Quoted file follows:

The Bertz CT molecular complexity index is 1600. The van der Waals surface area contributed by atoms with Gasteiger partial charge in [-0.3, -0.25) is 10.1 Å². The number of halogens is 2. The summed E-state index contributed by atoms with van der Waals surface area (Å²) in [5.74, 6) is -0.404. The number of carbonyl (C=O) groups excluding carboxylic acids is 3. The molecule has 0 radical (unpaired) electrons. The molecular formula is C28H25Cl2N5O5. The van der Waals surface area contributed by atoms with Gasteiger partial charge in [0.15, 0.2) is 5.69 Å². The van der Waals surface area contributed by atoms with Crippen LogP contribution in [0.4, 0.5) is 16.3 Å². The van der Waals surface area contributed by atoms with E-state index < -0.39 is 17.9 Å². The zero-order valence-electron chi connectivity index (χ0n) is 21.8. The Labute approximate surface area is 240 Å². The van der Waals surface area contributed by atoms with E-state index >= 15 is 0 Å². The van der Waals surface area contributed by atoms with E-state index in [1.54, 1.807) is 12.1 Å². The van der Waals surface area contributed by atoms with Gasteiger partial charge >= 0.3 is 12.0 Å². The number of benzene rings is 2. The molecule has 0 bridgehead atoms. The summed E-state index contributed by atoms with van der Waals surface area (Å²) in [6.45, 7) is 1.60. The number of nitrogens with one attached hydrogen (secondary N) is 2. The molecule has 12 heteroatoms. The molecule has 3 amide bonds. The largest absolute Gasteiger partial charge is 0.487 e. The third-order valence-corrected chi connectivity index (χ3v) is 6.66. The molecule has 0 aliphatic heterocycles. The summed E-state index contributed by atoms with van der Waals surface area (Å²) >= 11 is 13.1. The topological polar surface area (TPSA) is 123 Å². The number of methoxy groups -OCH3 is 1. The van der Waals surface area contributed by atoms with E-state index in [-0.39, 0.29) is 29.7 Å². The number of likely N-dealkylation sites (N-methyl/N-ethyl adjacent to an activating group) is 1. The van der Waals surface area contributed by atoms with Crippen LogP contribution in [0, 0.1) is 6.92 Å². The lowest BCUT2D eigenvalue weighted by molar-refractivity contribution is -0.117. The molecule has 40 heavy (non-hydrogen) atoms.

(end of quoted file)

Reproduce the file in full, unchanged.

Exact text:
The Bertz CT molecular complexity index is 1600. The van der Waals surface area contributed by atoms with Gasteiger partial charge in [-0.3, -0.25) is 10.1 Å². The number of halogens is 2. The summed E-state index contributed by atoms with van der Waals surface area (Å²) in [5.74, 6) is -0.404. The number of carbonyl (C=O) groups excluding carboxylic acids is 3. The molecule has 0 radical (unpaired) electrons. The molecular formula is C28H25Cl2N5O5. The van der Waals surface area contributed by atoms with Gasteiger partial charge in [0.15, 0.2) is 5.69 Å². The van der Waals surface area contributed by atoms with Crippen LogP contribution in [0.4, 0.5) is 16.3 Å². The van der Waals surface area contributed by atoms with E-state index < -0.39 is 17.9 Å². The zero-order valence-electron chi connectivity index (χ0n) is 21.8. The Labute approximate surface area is 240 Å². The van der Waals surface area contributed by atoms with E-state index >= 15 is 0 Å². The van der Waals surface area contributed by atoms with E-state index in [1.54, 1.807) is 12.1 Å². The van der Waals surface area contributed by atoms with Gasteiger partial charge >= 0.3 is 12.0 Å². The number of benzene rings is 2. The molecule has 0 bridgehead atoms. The summed E-state index contributed by atoms with van der Waals surface area (Å²) in [6.45, 7) is 1.60. The number of nitrogens with one attached hydrogen (secondary N) is 2. The molecule has 12 heteroatoms. The molecule has 3 amide bonds. The largest absolute Gasteiger partial charge is 0.487 e. The third-order valence-corrected chi connectivity index (χ3v) is 6.66. The molecule has 0 aliphatic heterocycles. The summed E-state index contributed by atoms with van der Waals surface area (Å²) >= 11 is 13.1. The topological polar surface area (TPSA) is 123 Å². The number of methoxy groups -OCH3 is 1. The van der Waals surface area contributed by atoms with E-state index in [-0.39, 0.29) is 29.7 Å². The number of likely N-dealkylation sites (N-methyl/N-ethyl adjacent to an activating group) is 1. The van der Waals surface area contributed by atoms with Crippen LogP contribution in [0, 0.1) is 6.92 Å². The lowest BCUT2D eigenvalue weighted by molar-refractivity contribution is -0.117. The molecule has 40 heavy (non-hydrogen) atoms.